Moore argues that during closing arguments the solicitor made an impermissible comment on the defendant’s right to remain silent when he stated the following:

Remember this.  Tim Novembrino, a friend of his, Tim Novembrino said, “After the police talked with him, he comes up and says immediately runs to the phone.”  He says,

“Tim, I was with you last night. Right?”

“No, you wasn’t at my house.”  

“I spent the night with you on the 20th, the 19th going into the 20th.  Right?” 


“Well, I told the police that.”

Tim Novembrino said, “You better go back and tell the police something different because that is not true.”

People, you can consider that as evidence of a guilty mind.

The decision to grant or deny a mistrial is within the sound discretion of the trial court and will not be overturned on appeal absent an abuse of discretion amounting to an error of law. State v. Stanley, 365 S.C. 24, 33, 615 S.E.2d 455, 460 (Ct. App. 2005); State v. Rowlands, 343 S.C. 454, 458, 539 S.E.2d 717, 719 (Ct. App. 2000). Granting of a mistrial is a serious and extreme measure which should only be taken when the prejudice can be removed no other way. Stanley, 365 S.C. at 34, 615 S.E.2d at 460. 

While the state may not directly or indirectly refer to or comment upon a defendant’s exercise of a constitutional right, namely his right to remain silent, here the solicitor was commenting on what he characterized as Moore’s attempt to create a false alibi.  Furthermore, the solicitor simply restated the testimony that was already in the record without objection.  “Improper comments on a defendant's failure to testify do not automatically require reversal if they are not prejudicial to the defendant.” Gill v. State, 346 S.C. 209, 221, 552 S.E.2d 26, 33 (2001). “The defendant bears the burden of demonstrating that improper comments on his refusal to testify deprived him of a fair trial.” Id. “Furthermore, even if the solicitor makes an improper comment on the defendant's failure to testify, a curative instruction emphasizing the jury cannot consider [the] defendant's failure to testify against him will cure any potential error.” Id .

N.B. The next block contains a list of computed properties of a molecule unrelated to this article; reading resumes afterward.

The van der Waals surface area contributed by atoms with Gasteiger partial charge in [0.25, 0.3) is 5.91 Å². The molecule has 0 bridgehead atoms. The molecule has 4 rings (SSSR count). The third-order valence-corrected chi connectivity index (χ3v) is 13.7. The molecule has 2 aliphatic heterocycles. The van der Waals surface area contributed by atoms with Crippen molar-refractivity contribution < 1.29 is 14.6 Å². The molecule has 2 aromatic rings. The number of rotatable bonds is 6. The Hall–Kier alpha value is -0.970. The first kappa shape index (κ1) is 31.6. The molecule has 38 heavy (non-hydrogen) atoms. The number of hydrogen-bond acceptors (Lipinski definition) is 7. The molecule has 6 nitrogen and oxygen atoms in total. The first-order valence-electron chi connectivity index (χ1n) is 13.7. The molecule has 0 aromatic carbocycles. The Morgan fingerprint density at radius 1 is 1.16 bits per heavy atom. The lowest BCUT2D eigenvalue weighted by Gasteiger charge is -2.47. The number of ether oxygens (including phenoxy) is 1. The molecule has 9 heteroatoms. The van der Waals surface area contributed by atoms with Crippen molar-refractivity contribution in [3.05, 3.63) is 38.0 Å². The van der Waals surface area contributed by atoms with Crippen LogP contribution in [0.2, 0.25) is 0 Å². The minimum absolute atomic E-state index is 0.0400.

The trial judge first gave a cautionary instruction to the jury during trial that the testimony of the witness about instructing Moore to call the police was not to be held against the defendant and the judge further reminded the jury that the defendant had the constitutional right to remain silent.  In the final charge, the judge again stated that Moore did not have the duty to report to or call the police. The judge also reiterated the defendant’s right to remain silent and that the defendant’s silence may not be considered against him.  Even if the comment by the solicitor was inappropriate, which we do not so hold, having considered the entire record and the charge as a whole, the trial judge cured the alleged improper inference by the solicitor, if any.  Accordingly, any alleged error did not prejudice Moore and was therefore harmless.


For the aforementioned reasons the judgment of the trial court is hereby


HUFF, J., and GOOLSBY, A.J., concur.

[1] We decide this case without oral argument pursuant to Rule 215, SCACR.

[2] While we note the existence of a valid search warrant may satisfy our concerns about the evidence seized, we nonetheless feel compelled to address the arguments on appeal since the state requested the trial court to proceed only on the consent theory.

[3] Appellate rules provide that we may affirm a decision upon any grounds appearing in the record. Rule 220(c), SCACR (2006).  In that regard, we note that the plain view doctrine is also potentially applicable and was addressed by the trial court.  However, one of the elements of the doctrine recognized by the South Carolina Supreme Court case is inadvertent discovery.  State v. Culbreath, 300 S.C. 232, 237, 387 S.E.2d 255, 257 (1990).  Shortly after Culbreath was decided, the United States Supreme Court in Horton v. California, 496 U.S. 128, 130, 110 S.Ct. 2301, 2304 (1990), ruled that the plain view exception to the Fourth Amendment’s warrant requirement applies even if the discovery of the evidence was not inadvertent, if the other requirements of the exception are satisfied.  Due to our disposition and in light of the fact that the South Carolina Supreme Court has not yet indicated whether Horton will impact South Carolina jurisprudence, especially as it may apply to the South Carolina Constitution, we need not address this issue.